101 Ways, Part 119: Took His Exit

For a brief intro to the "101 Ways to Say 'Died'" series, click here.
John Tyler Mann, Wrentham, MA, 1792

Here is deposited the body of
he was born the 5th, Octr. 1791.
he took his exit 24th, Novr, 1792.
Son of Doct. James & Mrs Patty Mann
Sweet lovely boy, twas thine, with myriads more,
To close the opening eye, soon after birth;
How happy they, whose toils so soon are o're, 
How blest the babe, consign'd to parent earth.
This reason whispers, thus religion cries,
Their voice in unison, proclaims thee blest;
But still the trickling tears, and heavy sighs,
Speaks the sad sorrows of a mothers breast.
Say, does religion blame the gentle tear?
Can reason condemn the heartfelt sigh of woe?
Impossible! our Jesus wandring here
Wept o're his friends nor chek'd afflictions flow.

Similar to #62: Made His Exit

As far as I can tell, the verse is original.

Wednesday, April 24, 2013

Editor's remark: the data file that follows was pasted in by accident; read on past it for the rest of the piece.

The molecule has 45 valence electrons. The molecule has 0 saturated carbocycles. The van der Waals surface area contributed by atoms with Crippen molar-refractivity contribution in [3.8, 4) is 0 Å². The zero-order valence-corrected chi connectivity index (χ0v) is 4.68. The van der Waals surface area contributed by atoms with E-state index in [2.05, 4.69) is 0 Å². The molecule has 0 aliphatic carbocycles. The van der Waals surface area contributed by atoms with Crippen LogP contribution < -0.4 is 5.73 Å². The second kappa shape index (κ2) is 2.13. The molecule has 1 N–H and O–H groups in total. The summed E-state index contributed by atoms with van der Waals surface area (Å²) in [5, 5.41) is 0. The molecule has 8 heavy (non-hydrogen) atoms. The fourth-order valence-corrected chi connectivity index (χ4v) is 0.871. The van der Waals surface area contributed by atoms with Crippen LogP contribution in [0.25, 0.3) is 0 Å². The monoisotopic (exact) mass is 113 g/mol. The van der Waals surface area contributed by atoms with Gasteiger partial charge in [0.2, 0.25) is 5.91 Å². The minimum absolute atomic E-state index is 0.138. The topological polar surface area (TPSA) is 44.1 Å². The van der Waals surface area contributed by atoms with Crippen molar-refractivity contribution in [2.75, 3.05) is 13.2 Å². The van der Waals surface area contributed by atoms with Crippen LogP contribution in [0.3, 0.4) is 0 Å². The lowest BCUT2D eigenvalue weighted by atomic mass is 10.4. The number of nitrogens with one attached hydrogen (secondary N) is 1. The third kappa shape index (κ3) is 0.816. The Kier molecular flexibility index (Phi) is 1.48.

Gravestone of the Day: Dinah

Dinah, 1762, Newport Common Burying Ground

June 12th, 1762
died Dinah aged
28 Years Servt.
to John Tweedy
Wife of Haman
Servt. to
James Tanner

This stone neatly encapsulates the nested dependency of enslaved women in colonial New England. Marriages among slaves were sometimes recognized as legal in Rhode Island, but married slaves were not permitted to form independent households. I always think of stones like this whenever I read debates over whether women should change their surnames at marriage. What did a surname mean to Dinah? I choose to call her Dinah, rather than Dinah Tweedy or Dinah Tanner because I just can't answer that question definitively.